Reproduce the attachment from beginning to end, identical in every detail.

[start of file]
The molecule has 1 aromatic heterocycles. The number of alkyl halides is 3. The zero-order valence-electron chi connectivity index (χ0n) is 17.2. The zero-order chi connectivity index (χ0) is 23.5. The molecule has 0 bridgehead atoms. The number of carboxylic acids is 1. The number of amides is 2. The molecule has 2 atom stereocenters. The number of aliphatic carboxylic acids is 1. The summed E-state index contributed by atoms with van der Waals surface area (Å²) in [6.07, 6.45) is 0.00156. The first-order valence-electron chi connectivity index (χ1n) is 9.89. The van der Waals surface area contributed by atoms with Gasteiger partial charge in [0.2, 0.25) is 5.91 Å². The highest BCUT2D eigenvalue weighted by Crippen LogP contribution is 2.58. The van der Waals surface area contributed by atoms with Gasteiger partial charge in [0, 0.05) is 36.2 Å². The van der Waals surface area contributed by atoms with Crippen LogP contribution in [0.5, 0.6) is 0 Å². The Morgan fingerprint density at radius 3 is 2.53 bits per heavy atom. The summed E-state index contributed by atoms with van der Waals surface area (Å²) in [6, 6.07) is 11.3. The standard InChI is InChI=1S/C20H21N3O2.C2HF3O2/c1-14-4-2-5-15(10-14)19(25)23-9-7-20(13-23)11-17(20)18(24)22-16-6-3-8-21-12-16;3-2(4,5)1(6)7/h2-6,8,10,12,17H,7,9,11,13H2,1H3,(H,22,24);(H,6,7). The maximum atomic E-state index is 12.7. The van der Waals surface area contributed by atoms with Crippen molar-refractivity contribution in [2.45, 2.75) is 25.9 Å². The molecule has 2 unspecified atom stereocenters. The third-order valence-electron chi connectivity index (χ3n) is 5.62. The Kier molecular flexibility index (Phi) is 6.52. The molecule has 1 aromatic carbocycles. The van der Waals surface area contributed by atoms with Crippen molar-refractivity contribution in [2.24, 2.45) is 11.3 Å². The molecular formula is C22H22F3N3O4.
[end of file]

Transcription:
The molecule has 1 aromatic heterocycles. The number of alkyl halides is 3. The zero-order valence-electron chi connectivity index (χ0n) is 17.2. The zero-order chi connectivity index (χ0) is 23.5. The molecule has 0 bridgehead atoms. The number of carboxylic acids is 1. The number of amides is 2. The molecule has 2 atom stereocenters. The number of aliphatic carboxylic acids is 1. The summed E-state index contributed by atoms with van der Waals surface area (Å²) in [6.07, 6.45) is 0.00156. The first-order valence-electron chi connectivity index (χ1n) is 9.89. The van der Waals surface area contributed by atoms with Gasteiger partial charge in [0.2, 0.25) is 5.91 Å². The highest BCUT2D eigenvalue weighted by Crippen LogP contribution is 2.58. The van der Waals surface area contributed by atoms with Gasteiger partial charge in [0, 0.05) is 36.2 Å². The van der Waals surface area contributed by atoms with Crippen LogP contribution in [0.5, 0.6) is 0 Å². The Morgan fingerprint density at radius 3 is 2.53 bits per heavy atom. The summed E-state index contributed by atoms with van der Waals surface area (Å²) in [6, 6.07) is 11.3. The standard InChI is InChI=1S/C20H21N3O2.C2HF3O2/c1-14-4-2-5-15(10-14)19(25)23-9-7-20(13-23)11-17(20)18(24)22-16-6-3-8-21-12-16;3-2(4,5)1(6)7/h2-6,8,10,12,17H,7,9,11,13H2,1H3,(H,22,24);(H,6,7). The maximum atomic E-state index is 12.7. The van der Waals surface area contributed by atoms with Crippen molar-refractivity contribution in [2.45, 2.75) is 25.9 Å². The molecule has 2 unspecified atom stereocenters. The third-order valence-electron chi connectivity index (χ3n) is 5.62. The Kier molecular flexibility index (Phi) is 6.52. The molecule has 1 aromatic carbocycles. The van der Waals surface area contributed by atoms with Crippen molar-refractivity contribution in [2.24, 2.45) is 11.3 Å². The molecular formula is C22H22F3N3O4.